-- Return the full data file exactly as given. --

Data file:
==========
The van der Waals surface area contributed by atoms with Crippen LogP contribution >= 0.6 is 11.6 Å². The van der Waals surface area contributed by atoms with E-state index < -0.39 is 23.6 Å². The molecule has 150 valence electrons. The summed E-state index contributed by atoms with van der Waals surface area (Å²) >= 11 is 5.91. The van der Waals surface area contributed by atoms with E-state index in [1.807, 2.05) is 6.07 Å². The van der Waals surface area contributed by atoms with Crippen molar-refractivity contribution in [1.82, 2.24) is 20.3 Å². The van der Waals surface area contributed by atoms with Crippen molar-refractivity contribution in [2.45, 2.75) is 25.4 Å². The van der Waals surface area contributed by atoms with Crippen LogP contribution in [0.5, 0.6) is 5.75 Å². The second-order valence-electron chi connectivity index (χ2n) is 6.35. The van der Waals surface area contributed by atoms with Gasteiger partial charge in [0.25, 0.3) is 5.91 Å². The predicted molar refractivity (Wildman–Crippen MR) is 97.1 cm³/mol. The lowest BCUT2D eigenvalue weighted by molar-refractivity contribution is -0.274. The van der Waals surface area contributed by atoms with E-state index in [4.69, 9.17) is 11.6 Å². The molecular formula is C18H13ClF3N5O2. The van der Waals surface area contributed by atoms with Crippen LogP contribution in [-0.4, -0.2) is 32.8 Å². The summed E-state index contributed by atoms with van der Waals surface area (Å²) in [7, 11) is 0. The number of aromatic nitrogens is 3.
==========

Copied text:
The van der Waals surface area contributed by atoms with Crippen LogP contribution >= 0.6 is 11.6 Å². The van der Waals surface area contributed by atoms with E-state index < -0.39 is 23.6 Å². The molecule has 150 valence electrons. The summed E-state index contributed by atoms with van der Waals surface area (Å²) >= 11 is 5.91. The van der Waals surface area contributed by atoms with E-state index in [1.807, 2.05) is 6.07 Å². The van der Waals surface area contributed by atoms with Crippen molar-refractivity contribution in [1.82, 2.24) is 20.3 Å². The van der Waals surface area contributed by atoms with Crippen molar-refractivity contribution in [2.45, 2.75) is 25.4 Å². The van der Waals surface area contributed by atoms with Crippen LogP contribution in [0.5, 0.6) is 5.75 Å². The second-order valence-electron chi connectivity index (χ2n) is 6.35. The van der Waals surface area contributed by atoms with Gasteiger partial charge in [0.25, 0.3) is 5.91 Å². The predicted molar refractivity (Wildman–Crippen MR) is 97.1 cm³/mol. The lowest BCUT2D eigenvalue weighted by molar-refractivity contribution is -0.274. The van der Waals surface area contributed by atoms with E-state index in [4.69, 9.17) is 11.6 Å². The molecular formula is C18H13ClF3N5O2. The van der Waals surface area contributed by atoms with Crippen LogP contribution in [-0.4, -0.2) is 32.8 Å². The summed E-state index contributed by atoms with van der Waals surface area (Å²) in [7, 11) is 0. The number of aromatic nitrogens is 3.